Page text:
Mililani Uka Elementary School is poetically translated as: Nestled in the uplands – the beloved place (of the chiefs). The name of this school should be pronounced mee-lee-la-knee u-ka. “Uka” is a directional and can be found abundantly in Hawaiian songs, poetry and prose. The school is nestled between the Wai’anae and Ko’olau mountains, both important water sources for the present-day community of Mililani. “Mililani” refers to a new and ever-expanding community with shopping centers, recreational parks and a golf course. The name, Mililani, however has links to famous individuals including Princess Victoria Kamamalu and John Papa I’i. Major streets carry the traditional Hawaiian names for stars, days and nights of the lunar calendar.
By comparing maps, either modern and old, we can locate the school in the ahupua’a or small land division of Waipi’o (curved waters). At various times, this ahupua’a was ruled by the different chiefdoms of Wahi-awa, ‘Ewa, and even Wai’anae. The ahupua’a was so named because of the curvatures of the stream of Waikele which formed the Waikakalaua Gulch and the northern boundary of this land division, and the stream of Kipapa, architect of the Kipapa Gulch, just south of the school. Chiefs of ancient times often warred with one another for possession of this area because of its abundance of water and its peace-loving people who were known for their physical beauty and hospitality. The area was also enhanced culturally with centers of learning, especially for those who pursued the priesthood, medicine, crafts, and astronomy. In addition, the land was an economical gold mine, producing abundant crops of taro, yams, banana, sweet potato and numerous fishponds adjacent to the lochs of Pu’uloa (Pearl Harbor).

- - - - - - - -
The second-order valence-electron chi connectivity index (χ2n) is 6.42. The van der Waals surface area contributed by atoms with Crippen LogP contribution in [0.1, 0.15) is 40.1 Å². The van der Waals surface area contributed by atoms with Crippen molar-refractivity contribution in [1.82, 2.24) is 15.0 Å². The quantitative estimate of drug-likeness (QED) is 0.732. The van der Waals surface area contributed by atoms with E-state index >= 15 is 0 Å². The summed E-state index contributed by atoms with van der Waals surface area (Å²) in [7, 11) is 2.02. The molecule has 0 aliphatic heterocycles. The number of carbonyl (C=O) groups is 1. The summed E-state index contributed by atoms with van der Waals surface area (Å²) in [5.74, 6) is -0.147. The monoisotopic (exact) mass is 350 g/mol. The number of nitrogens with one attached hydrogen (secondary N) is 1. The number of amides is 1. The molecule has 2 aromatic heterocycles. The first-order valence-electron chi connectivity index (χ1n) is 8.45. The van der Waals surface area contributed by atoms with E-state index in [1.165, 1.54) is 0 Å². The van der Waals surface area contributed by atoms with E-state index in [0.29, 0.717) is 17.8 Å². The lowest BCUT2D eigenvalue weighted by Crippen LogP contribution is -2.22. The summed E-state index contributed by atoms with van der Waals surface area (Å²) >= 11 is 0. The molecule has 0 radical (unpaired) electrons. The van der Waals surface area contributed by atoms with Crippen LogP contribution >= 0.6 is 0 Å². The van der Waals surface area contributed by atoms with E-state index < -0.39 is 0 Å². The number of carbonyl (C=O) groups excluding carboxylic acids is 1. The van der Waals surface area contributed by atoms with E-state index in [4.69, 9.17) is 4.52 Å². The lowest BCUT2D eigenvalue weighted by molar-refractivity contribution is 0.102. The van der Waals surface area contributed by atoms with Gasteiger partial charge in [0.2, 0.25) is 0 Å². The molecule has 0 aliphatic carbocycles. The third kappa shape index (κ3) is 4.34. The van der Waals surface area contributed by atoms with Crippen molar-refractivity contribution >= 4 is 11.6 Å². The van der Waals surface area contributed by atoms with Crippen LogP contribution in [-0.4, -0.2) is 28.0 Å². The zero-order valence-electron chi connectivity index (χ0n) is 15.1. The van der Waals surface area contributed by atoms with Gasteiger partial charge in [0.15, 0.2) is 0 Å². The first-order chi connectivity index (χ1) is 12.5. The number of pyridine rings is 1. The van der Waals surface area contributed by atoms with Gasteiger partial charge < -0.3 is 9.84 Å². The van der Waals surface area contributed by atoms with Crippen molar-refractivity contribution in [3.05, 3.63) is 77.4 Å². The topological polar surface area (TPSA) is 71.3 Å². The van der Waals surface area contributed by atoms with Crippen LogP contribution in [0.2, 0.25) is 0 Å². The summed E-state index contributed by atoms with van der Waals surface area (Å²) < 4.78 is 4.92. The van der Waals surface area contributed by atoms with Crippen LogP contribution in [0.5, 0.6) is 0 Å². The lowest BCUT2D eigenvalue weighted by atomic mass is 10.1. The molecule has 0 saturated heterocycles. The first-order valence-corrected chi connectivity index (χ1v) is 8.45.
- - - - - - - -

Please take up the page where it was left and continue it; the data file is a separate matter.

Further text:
The steep ridge which forms one long wall of the Kipapa Gulch serves as the foundation on which the community and school was built. This area was called the Kanoenoe Plains. The plains of Kanoenoe is west of the Gulch. Poems and songs of old recall the considerable abundance of winds of this area, blowing from Pu’uloa (Pearl Harbor) or seaward to the inlands, from mountain base (Wai’anae) to mountain base (Ko’olau) and vice versa. In modern times, the area became heavily cultivated with sugar cane fields. Earlier records also indicate that in the 1800’s, Kanoenoe was riddled with missionary endeavors, churches, settlements and schools established by missionaries.
By no mistake, the area where Mililani Uka Elementary now stands has always been held in high esteem. The love and care that the people of old held for this area are well illustrated in the name. The ‘aina or land that offered up so many blessings and the people who were noted for their gracious hospitality and love for the ‘aina are two lasting, cherished qualities of a school-community. Nestled between two prominent mountain ranges, Mililani Uka is truly the beloved place.